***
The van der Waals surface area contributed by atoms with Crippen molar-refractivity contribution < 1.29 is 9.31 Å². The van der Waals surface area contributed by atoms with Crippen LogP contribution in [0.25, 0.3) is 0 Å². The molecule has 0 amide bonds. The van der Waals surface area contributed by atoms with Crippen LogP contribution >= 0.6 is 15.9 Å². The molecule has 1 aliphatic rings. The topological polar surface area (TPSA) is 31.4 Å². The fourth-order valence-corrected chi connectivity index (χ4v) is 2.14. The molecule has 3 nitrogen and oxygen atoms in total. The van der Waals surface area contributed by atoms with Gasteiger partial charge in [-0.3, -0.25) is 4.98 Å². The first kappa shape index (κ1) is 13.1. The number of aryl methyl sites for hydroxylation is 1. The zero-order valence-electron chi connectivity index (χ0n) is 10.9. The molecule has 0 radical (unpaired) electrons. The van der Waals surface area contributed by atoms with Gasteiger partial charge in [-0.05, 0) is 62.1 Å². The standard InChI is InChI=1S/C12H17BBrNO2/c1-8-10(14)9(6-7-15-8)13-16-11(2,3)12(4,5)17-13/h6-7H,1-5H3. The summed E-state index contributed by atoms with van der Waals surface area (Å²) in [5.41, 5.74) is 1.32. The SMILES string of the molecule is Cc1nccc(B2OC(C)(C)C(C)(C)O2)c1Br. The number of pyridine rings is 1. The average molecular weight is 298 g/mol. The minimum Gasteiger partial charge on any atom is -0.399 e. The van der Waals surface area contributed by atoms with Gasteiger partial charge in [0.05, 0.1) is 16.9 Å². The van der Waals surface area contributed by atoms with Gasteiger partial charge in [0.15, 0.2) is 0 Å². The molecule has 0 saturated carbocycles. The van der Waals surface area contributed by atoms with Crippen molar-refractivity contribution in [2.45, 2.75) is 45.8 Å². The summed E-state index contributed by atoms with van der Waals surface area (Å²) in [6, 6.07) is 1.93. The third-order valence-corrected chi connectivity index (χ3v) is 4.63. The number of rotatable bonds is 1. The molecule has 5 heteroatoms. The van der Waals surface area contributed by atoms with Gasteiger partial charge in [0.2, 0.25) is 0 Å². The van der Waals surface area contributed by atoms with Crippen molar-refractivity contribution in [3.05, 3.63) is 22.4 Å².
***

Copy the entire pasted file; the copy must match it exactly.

The van der Waals surface area contributed by atoms with Crippen molar-refractivity contribution < 1.29 is 9.31 Å². The van der Waals surface area contributed by atoms with Crippen LogP contribution in [0.25, 0.3) is 0 Å². The molecule has 0 amide bonds. The van der Waals surface area contributed by atoms with Crippen LogP contribution >= 0.6 is 15.9 Å². The molecule has 1 aliphatic rings. The topological polar surface area (TPSA) is 31.4 Å². The fourth-order valence-corrected chi connectivity index (χ4v) is 2.14. The molecule has 3 nitrogen and oxygen atoms in total. The van der Waals surface area contributed by atoms with Gasteiger partial charge in [-0.3, -0.25) is 4.98 Å². The first kappa shape index (κ1) is 13.1. The number of aryl methyl sites for hydroxylation is 1. The zero-order valence-electron chi connectivity index (χ0n) is 10.9. The molecule has 0 radical (unpaired) electrons. The van der Waals surface area contributed by atoms with Gasteiger partial charge in [-0.05, 0) is 62.1 Å². The standard InChI is InChI=1S/C12H17BBrNO2/c1-8-10(14)9(6-7-15-8)13-16-11(2,3)12(4,5)17-13/h6-7H,1-5H3. The summed E-state index contributed by atoms with van der Waals surface area (Å²) in [5.41, 5.74) is 1.32. The SMILES string of the molecule is Cc1nccc(B2OC(C)(C)C(C)(C)O2)c1Br. The number of pyridine rings is 1. The average molecular weight is 298 g/mol. The minimum Gasteiger partial charge on any atom is -0.399 e. The van der Waals surface area contributed by atoms with Gasteiger partial charge in [0.05, 0.1) is 16.9 Å². The van der Waals surface area contributed by atoms with Gasteiger partial charge in [0.15, 0.2) is 0 Å². The molecule has 0 saturated carbocycles. The van der Waals surface area contributed by atoms with Crippen molar-refractivity contribution in [2.45, 2.75) is 45.8 Å². The summed E-state index contributed by atoms with van der Waals surface area (Å²) in [6, 6.07) is 1.93. The third-order valence-corrected chi connectivity index (χ3v) is 4.63. The number of rotatable bonds is 1. The molecule has 5 heteroatoms. The van der Waals surface area contributed by atoms with Gasteiger partial charge in [0.2, 0.25) is 0 Å². The van der Waals surface area contributed by atoms with Crippen molar-refractivity contribution in [3.05, 3.63) is 22.4 Å².